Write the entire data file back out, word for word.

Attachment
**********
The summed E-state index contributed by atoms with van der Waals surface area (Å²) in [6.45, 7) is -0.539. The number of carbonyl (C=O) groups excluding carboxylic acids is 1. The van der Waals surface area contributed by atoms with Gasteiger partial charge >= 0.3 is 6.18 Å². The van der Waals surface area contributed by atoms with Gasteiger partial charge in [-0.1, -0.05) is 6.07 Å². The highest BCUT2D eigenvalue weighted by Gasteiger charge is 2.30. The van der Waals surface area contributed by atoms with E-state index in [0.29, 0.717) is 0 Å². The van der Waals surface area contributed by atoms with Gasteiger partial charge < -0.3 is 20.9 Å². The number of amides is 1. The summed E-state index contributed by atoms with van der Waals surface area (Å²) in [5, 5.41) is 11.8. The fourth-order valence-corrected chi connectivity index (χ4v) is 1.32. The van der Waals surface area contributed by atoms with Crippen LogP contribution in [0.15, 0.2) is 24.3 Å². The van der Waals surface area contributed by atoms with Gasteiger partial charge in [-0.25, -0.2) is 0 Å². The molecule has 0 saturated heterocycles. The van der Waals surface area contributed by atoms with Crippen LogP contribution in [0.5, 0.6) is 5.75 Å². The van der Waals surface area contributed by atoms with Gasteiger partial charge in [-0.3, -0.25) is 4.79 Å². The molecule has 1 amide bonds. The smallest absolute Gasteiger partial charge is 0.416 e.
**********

The summed E-state index contributed by atoms with van der Waals surface area (Å²) in [6.45, 7) is -0.539. The number of carbonyl (C=O) groups excluding carboxylic acids is 1. The van der Waals surface area contributed by atoms with Gasteiger partial charge >= 0.3 is 6.18 Å². The van der Waals surface area contributed by atoms with Gasteiger partial charge in [-0.1, -0.05) is 6.07 Å². The highest BCUT2D eigenvalue weighted by Gasteiger charge is 2.30. The van der Waals surface area contributed by atoms with E-state index in [0.29, 0.717) is 0 Å². The van der Waals surface area contributed by atoms with Gasteiger partial charge < -0.3 is 20.9 Å². The number of amides is 1. The summed E-state index contributed by atoms with van der Waals surface area (Å²) in [5, 5.41) is 11.8. The fourth-order valence-corrected chi connectivity index (χ4v) is 1.32. The van der Waals surface area contributed by atoms with Crippen LogP contribution in [0.15, 0.2) is 24.3 Å². The van der Waals surface area contributed by atoms with Gasteiger partial charge in [-0.25, -0.2) is 0 Å². The molecule has 0 saturated heterocycles. The van der Waals surface area contributed by atoms with Crippen LogP contribution in [0.5, 0.6) is 5.75 Å². The van der Waals surface area contributed by atoms with Gasteiger partial charge in [-0.3, -0.25) is 4.79 Å². The molecule has 1 amide bonds. The smallest absolute Gasteiger partial charge is 0.416 e.